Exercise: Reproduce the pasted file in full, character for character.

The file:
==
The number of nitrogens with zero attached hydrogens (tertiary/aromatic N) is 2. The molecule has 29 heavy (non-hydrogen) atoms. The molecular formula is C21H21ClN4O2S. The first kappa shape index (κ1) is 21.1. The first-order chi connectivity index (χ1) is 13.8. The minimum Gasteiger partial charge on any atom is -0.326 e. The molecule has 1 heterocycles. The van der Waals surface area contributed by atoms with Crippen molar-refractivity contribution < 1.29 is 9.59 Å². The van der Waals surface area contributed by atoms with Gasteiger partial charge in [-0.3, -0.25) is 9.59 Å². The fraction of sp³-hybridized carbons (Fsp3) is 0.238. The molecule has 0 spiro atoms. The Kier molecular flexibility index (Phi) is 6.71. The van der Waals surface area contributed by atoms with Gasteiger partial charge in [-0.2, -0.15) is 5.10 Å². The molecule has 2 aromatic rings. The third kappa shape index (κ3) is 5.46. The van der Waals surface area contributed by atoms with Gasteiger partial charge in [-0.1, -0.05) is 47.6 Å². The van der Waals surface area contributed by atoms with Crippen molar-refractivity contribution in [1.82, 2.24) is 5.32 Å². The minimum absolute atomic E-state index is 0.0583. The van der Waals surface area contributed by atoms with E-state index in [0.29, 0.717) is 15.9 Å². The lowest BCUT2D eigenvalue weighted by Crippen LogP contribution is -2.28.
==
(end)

The number of nitrogens with zero attached hydrogens (tertiary/aromatic N) is 2. The molecule has 29 heavy (non-hydrogen) atoms. The molecular formula is C21H21ClN4O2S. The first kappa shape index (κ1) is 21.1. The first-order chi connectivity index (χ1) is 13.8. The minimum Gasteiger partial charge on any atom is -0.326 e. The molecule has 1 heterocycles. The van der Waals surface area contributed by atoms with Crippen molar-refractivity contribution < 1.29 is 9.59 Å². The van der Waals surface area contributed by atoms with Gasteiger partial charge in [-0.3, -0.25) is 9.59 Å². The fraction of sp³-hybridized carbons (Fsp3) is 0.238. The molecule has 0 spiro atoms. The Kier molecular flexibility index (Phi) is 6.71. The van der Waals surface area contributed by atoms with Gasteiger partial charge in [-0.2, -0.15) is 5.10 Å². The molecule has 2 aromatic rings. The third kappa shape index (κ3) is 5.46. The van der Waals surface area contributed by atoms with Gasteiger partial charge in [-0.1, -0.05) is 47.6 Å². The van der Waals surface area contributed by atoms with Crippen molar-refractivity contribution in [1.82, 2.24) is 5.32 Å². The minimum absolute atomic E-state index is 0.0583. The van der Waals surface area contributed by atoms with E-state index in [0.29, 0.717) is 15.9 Å². The lowest BCUT2D eigenvalue weighted by Crippen LogP contribution is -2.28.